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ARTICLE |

Cavitary Pulmonary Sarcoidosis

James H. Dauber, MD; Jay H. Kaufman, MD; David R. Beswick, MD; Milton D. Rossman, MD
Arch Intern Med. 1983;143(5):1058-1059. doi:10.1001/archinte.1983.00350050228046.
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• A 25-year-old woman was initially seen with hilar adenopathy and bilateral cavitary lesions. No cause for these roentgenographic abnormalities other than sarcoidosis could be determined. In contrast to what is usually found in acute sarcoidosis, the bronchoalveolar lavage fluid from this patient contained a normal number of lymphocytes and an increased number of multinucleated giant cells. These findings raise the possibility that patients with acute sarcoidosis and cavitation have an atypical form of this disease. Even though cavitation in acute sarcoidosis is rare, this disorder must be considered in making the differential diagnosis of cavitary lung disease.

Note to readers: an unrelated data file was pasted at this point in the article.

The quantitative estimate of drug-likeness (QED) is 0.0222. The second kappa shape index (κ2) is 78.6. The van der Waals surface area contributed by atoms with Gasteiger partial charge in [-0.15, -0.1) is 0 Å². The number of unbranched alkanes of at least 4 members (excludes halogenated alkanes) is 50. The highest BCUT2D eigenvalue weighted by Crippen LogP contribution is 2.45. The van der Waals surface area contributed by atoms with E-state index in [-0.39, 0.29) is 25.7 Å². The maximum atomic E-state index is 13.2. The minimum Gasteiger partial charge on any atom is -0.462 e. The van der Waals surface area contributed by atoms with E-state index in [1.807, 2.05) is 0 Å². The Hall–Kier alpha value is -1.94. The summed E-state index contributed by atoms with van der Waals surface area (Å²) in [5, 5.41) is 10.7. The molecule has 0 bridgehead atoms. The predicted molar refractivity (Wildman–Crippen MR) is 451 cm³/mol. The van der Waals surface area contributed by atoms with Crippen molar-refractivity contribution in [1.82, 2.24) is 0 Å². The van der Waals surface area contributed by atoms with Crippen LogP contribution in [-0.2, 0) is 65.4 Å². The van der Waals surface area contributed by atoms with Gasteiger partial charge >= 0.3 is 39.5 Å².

(Arch Intern Med 1983;143:1058-1059)

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